As you may have gathered from the vicious arguments occurring in your Facebook newsfeed, the Federal election is coming up on Monday, October 21st. Here is a quick refresher on employers’ and employees’ rights and obligations on election day.
Employers Required to Provide Paid Time-Off
The Canada Elections Act provides that every employee who has the right to vote (that being all Canadian citizens over the age of eighteen that are registered to vote) is entitled to three consecutive hours off from work to vote during “voting hours” on election day. Employers who attempt to influence or prevent an employee from taking this time could be subject to penalties including fines or imprisonment.
Accommodating Voting Hours
If an employee’s work schedule does not allow them three consecutive hours off during voting hours, their employer must allow them to take paid time during the workday to vote. Voting hours vary depending on time zone:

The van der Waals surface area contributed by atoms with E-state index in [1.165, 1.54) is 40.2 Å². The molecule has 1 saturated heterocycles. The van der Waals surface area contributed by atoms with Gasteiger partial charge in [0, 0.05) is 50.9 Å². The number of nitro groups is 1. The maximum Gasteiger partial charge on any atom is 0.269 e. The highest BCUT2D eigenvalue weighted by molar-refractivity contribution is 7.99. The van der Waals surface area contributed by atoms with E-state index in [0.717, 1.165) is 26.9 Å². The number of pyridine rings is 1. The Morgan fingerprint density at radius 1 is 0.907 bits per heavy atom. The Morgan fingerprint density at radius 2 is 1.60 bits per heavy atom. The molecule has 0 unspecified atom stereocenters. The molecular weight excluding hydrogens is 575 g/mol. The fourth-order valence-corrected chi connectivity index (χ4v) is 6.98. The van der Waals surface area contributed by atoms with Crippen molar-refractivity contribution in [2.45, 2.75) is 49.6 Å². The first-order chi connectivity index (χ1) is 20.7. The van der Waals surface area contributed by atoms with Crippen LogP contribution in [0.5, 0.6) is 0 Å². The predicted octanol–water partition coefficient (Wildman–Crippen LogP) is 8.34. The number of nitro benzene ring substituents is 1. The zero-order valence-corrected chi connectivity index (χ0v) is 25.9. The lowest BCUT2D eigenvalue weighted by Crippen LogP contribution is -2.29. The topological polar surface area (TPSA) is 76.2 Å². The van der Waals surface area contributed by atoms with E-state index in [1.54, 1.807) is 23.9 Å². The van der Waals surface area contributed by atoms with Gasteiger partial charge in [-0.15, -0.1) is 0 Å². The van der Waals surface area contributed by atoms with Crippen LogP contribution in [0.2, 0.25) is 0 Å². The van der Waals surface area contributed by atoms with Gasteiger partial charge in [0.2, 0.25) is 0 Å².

|Time Zone||Voting Hours (local time)|
|Newfoundland||8:30am to 8:30pm|
|Atlantic||8:30am to 8:30pm|
|Eastern||9:30am to 9:30pm|
|Central||8:30am to 8:30pm|
|Mountain||7:30am to 7:30pm|
|Pacific (BC)||7:00am to 7:00pm|
For example, if a BC employee works until 5:00pm on election day, their employer must allow them to leave an extra hour early so that they have three consecutive hours to vote prior to the end of voting hours. And, they must also pay them for the extra hour off. Alternatively, the employee could be permitted to start work at 10:00am so that they have three consecutive hours off in the morning during voting hours.
However, if a BC employee’s normal work hours start after 10:00am or finish by 4:00pm, they are not entitled to paid time off to vote.
The only employers that may be exempt from these requirements are transportation companies. Employers who transport goods or passengers by land, sea or air may not be required to provide time off to vote if doing so would interfere with operations and if certain additional conditions are met.
Can I Get a Selfie?
Hard no! For those who like to publicize their participation in the democratic process, taking photos or videos of a marked ballot is prohibited (and yes, this includes selfies).